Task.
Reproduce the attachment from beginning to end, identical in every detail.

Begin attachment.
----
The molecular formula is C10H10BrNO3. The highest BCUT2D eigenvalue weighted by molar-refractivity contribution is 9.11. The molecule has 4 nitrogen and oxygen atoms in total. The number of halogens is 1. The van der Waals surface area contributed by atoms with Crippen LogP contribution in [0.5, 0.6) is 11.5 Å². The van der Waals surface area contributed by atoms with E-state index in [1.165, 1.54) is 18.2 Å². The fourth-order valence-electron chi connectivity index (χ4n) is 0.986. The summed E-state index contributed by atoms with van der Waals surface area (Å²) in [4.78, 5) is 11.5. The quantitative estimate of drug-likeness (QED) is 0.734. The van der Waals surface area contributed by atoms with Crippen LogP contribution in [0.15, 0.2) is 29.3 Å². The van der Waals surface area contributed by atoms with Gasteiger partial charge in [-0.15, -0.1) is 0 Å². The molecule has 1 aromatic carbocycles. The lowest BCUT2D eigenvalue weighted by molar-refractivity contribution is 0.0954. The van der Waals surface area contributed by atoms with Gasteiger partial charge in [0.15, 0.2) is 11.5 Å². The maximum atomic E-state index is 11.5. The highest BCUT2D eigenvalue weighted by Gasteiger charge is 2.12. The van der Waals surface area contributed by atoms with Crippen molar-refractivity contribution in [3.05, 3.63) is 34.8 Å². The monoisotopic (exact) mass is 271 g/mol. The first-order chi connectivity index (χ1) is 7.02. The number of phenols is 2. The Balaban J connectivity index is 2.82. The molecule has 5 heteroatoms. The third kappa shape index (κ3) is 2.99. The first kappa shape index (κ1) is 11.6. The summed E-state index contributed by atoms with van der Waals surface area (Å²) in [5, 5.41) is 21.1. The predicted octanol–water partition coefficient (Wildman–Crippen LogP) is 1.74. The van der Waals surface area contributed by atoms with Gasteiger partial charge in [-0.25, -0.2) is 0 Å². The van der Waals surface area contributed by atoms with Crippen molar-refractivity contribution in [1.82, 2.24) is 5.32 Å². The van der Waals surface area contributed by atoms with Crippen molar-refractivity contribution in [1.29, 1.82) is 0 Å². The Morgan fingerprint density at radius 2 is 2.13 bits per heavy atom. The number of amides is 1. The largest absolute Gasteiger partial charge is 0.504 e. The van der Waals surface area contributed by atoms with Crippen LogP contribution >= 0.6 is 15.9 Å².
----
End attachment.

The molecular formula is C10H10BrNO3. The highest BCUT2D eigenvalue weighted by molar-refractivity contribution is 9.11. The molecule has 4 nitrogen and oxygen atoms in total. The number of halogens is 1. The van der Waals surface area contributed by atoms with Crippen LogP contribution in [0.5, 0.6) is 11.5 Å². The van der Waals surface area contributed by atoms with E-state index in [1.165, 1.54) is 18.2 Å². The fourth-order valence-electron chi connectivity index (χ4n) is 0.986. The summed E-state index contributed by atoms with van der Waals surface area (Å²) in [4.78, 5) is 11.5. The quantitative estimate of drug-likeness (QED) is 0.734. The van der Waals surface area contributed by atoms with Crippen LogP contribution in [0.15, 0.2) is 29.3 Å². The van der Waals surface area contributed by atoms with Gasteiger partial charge in [-0.15, -0.1) is 0 Å². The molecule has 1 aromatic carbocycles. The lowest BCUT2D eigenvalue weighted by molar-refractivity contribution is 0.0954. The van der Waals surface area contributed by atoms with Gasteiger partial charge in [0.15, 0.2) is 11.5 Å². The maximum atomic E-state index is 11.5. The highest BCUT2D eigenvalue weighted by Gasteiger charge is 2.12. The van der Waals surface area contributed by atoms with Crippen molar-refractivity contribution in [3.05, 3.63) is 34.8 Å². The monoisotopic (exact) mass is 271 g/mol. The first-order chi connectivity index (χ1) is 7.02. The number of phenols is 2. The Balaban J connectivity index is 2.82. The molecule has 5 heteroatoms. The third kappa shape index (κ3) is 2.99. The first kappa shape index (κ1) is 11.6. The summed E-state index contributed by atoms with van der Waals surface area (Å²) in [5, 5.41) is 21.1. The predicted octanol–water partition coefficient (Wildman–Crippen LogP) is 1.74. The van der Waals surface area contributed by atoms with Gasteiger partial charge in [-0.25, -0.2) is 0 Å². The van der Waals surface area contributed by atoms with Crippen molar-refractivity contribution in [1.82, 2.24) is 5.32 Å². The van der Waals surface area contributed by atoms with Crippen molar-refractivity contribution in [1.29, 1.82) is 0 Å². The Morgan fingerprint density at radius 2 is 2.13 bits per heavy atom. The number of amides is 1. The largest absolute Gasteiger partial charge is 0.504 e. The van der Waals surface area contributed by atoms with Crippen LogP contribution >= 0.6 is 15.9 Å².